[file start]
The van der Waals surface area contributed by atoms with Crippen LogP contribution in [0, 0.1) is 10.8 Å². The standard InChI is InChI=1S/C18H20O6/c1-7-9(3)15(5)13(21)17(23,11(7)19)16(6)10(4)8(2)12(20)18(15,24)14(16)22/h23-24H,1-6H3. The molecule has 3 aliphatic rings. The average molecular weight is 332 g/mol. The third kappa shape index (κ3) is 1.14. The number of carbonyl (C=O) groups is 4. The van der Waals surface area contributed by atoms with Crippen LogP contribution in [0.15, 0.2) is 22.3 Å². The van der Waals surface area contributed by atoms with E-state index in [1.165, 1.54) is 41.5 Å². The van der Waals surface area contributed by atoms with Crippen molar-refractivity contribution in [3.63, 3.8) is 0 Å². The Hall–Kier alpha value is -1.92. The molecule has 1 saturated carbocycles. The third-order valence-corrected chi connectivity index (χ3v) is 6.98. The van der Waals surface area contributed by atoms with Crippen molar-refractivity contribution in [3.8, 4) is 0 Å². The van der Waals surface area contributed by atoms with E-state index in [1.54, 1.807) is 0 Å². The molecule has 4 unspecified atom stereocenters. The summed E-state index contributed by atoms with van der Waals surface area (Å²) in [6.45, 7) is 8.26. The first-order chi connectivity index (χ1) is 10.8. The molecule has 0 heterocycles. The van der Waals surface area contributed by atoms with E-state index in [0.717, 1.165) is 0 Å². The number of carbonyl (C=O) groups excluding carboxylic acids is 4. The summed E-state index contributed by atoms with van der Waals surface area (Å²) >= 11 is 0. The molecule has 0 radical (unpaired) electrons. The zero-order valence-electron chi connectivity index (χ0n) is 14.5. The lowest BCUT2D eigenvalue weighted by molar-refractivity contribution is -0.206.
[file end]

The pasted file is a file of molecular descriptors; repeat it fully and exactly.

The van der Waals surface area contributed by atoms with Crippen LogP contribution in [0, 0.1) is 10.8 Å². The standard InChI is InChI=1S/C18H20O6/c1-7-9(3)15(5)13(21)17(23,11(7)19)16(6)10(4)8(2)12(20)18(15,24)14(16)22/h23-24H,1-6H3. The molecule has 3 aliphatic rings. The average molecular weight is 332 g/mol. The third kappa shape index (κ3) is 1.14. The number of carbonyl (C=O) groups is 4. The van der Waals surface area contributed by atoms with Crippen LogP contribution in [0.15, 0.2) is 22.3 Å². The van der Waals surface area contributed by atoms with E-state index in [1.165, 1.54) is 41.5 Å². The van der Waals surface area contributed by atoms with Crippen molar-refractivity contribution in [3.63, 3.8) is 0 Å². The Hall–Kier alpha value is -1.92. The molecule has 1 saturated carbocycles. The third-order valence-corrected chi connectivity index (χ3v) is 6.98. The van der Waals surface area contributed by atoms with Crippen molar-refractivity contribution in [3.8, 4) is 0 Å². The van der Waals surface area contributed by atoms with E-state index in [1.54, 1.807) is 0 Å². The molecule has 4 unspecified atom stereocenters. The summed E-state index contributed by atoms with van der Waals surface area (Å²) in [6.45, 7) is 8.26. The first-order chi connectivity index (χ1) is 10.8. The molecule has 0 heterocycles. The van der Waals surface area contributed by atoms with E-state index in [0.717, 1.165) is 0 Å². The number of carbonyl (C=O) groups excluding carboxylic acids is 4. The summed E-state index contributed by atoms with van der Waals surface area (Å²) >= 11 is 0. The molecule has 0 radical (unpaired) electrons. The zero-order valence-electron chi connectivity index (χ0n) is 14.5. The lowest BCUT2D eigenvalue weighted by molar-refractivity contribution is -0.206.